Broadband Stakeholder Group Annual Report Drives Broadband Agenda

Broadband Stakeholder Group Annual Report Drives Broadband Agenda

Landmark report provides step-by-step guide to becoming the most active broadband market in the G7, and calls on Government to champion change

Since November last year, Broadband take up has increased by 300%; retail ADSL prices have dropped by more than 30%; and coverage has increased by 7 percentage points with broadband services now available to 67% of the UK’s 24 million households.

19 November 2002

The Broadband Stakeholder Group (BSG), the government’s key advisory group on broadband, today unveils its eagerly awaited second annual report on the development of Broadband Britain. “The UK now has a tremendous opportunity to build on the 300% growth achieved over the last eleven months, and deliver on the promise of Broadband Britain.” said Keith Todd, Chairman of the BSG.

The BSG has set two main priorities for 2003:

  • Accelerating broadband take-up – In the year ahead Broadband needs to become a ‘must-have’ service for consumers, business and Government. The BSG calls on Government and service providers to continue their aggressive promotion of Broadband focusing on marketing the benefits to users. The Government can also play a key role as a purchaser of broadband access, content, applications and services, for improved health, education and other public services. The BSG will continue to research the way Broadband is changing and influencing online behaviour.
  • Extending broadband coverage and increasing competition – The report focuses on the importance of wireless broadband services and shared civil infrastructure as two key enablers for increasing coverage and competition. Wireless technologies have the ability to cost-effectively extend coverage to new areas, as well as opening the market to new service providers. The BSG calls on Government to prioritise the allocation of appropriate spectrum and set out a strategic plan for wireless broadband services.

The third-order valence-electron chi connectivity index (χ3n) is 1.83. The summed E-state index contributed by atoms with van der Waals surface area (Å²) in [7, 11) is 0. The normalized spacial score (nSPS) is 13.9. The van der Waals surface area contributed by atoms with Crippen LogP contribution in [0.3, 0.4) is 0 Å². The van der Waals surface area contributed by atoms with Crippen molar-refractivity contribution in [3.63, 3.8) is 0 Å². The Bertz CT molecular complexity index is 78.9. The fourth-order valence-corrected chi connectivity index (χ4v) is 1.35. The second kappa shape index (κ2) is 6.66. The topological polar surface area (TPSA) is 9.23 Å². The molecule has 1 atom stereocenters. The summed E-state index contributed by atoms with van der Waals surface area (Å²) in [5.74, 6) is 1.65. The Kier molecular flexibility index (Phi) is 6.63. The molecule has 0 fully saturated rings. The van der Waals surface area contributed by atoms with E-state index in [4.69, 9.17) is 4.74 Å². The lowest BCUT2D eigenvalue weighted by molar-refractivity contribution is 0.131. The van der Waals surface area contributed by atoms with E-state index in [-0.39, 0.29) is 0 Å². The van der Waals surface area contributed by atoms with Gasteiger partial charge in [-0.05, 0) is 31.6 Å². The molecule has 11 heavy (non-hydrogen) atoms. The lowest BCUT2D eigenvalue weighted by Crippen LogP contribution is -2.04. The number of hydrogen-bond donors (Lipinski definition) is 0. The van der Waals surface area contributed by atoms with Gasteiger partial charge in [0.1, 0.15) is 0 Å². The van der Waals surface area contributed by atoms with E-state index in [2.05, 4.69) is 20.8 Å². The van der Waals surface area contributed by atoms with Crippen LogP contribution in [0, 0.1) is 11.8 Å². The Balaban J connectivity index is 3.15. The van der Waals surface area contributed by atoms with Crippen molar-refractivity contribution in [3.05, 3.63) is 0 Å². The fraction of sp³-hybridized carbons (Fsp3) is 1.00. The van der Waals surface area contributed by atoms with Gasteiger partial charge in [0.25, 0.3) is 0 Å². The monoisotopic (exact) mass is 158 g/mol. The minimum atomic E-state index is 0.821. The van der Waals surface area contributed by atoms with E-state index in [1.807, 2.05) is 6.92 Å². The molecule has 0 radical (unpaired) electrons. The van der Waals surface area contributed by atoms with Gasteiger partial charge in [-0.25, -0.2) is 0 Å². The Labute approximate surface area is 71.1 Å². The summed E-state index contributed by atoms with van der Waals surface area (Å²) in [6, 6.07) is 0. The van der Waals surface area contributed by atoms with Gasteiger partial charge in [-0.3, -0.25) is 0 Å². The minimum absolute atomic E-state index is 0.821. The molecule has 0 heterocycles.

Additionally, the BSG argues that the Government enables third party provision of civil infrastructure (ducts, buildings etc) to be shared by operators on a non-discriminatory basis. This would reduce the cost burden faced by operators, allowing them to extend/upgrade their networks more cost effectively, bringing further stimulus to the broadband marketplace.

Speaking at today’s E-Summit, Keith Todd, Chairman of the Broadband Stakeholder Group, said: “Broadband is central to the UK e-government agenda. Broadband is poised to have a radical effect on society and business. Our report will help policymakers turn theory into reality – and take Britain forward on its broadband journey.”

“We’ve made good progress this year,” added Antony Walker, CEO, Broadband Stakeholder Group. “We’ve now got to focus on driving more volume into the broadband market and really demonstrate the demand for bandwidth. This will be essential for securing long-term capital investment for the future. On the demand side, online education should be exploited as a major driver of adoption – as we have seen in Korea the classroom can be a springboard for mass adoption of broadband.”

The Broadband Stakeholder Group was established in April 2001 to advise the Government on its strategy for achieving its 2005 goal. The recommendations of its first report, published in November 2001, were almost entirely accepted and are now being implemented – the Government acknowledged that there was no ‘silver bullet’ to speed up broadband adoption. The BSG strategy is based on a ‘virtuous circle’ model of adoption, whereby a critical mass of early adopters and market makers fuel mainstream development and adoption of broadband services. Today’s report builds on these recommendations and is expected to take a leading role in shaping Government broadband policy.

BSG Second Annual Report and Strategic Recommendations

BSG Second Annual Report: Wireless

BSG Second Annual Report: Devolved Administrations

Key Metrics Annex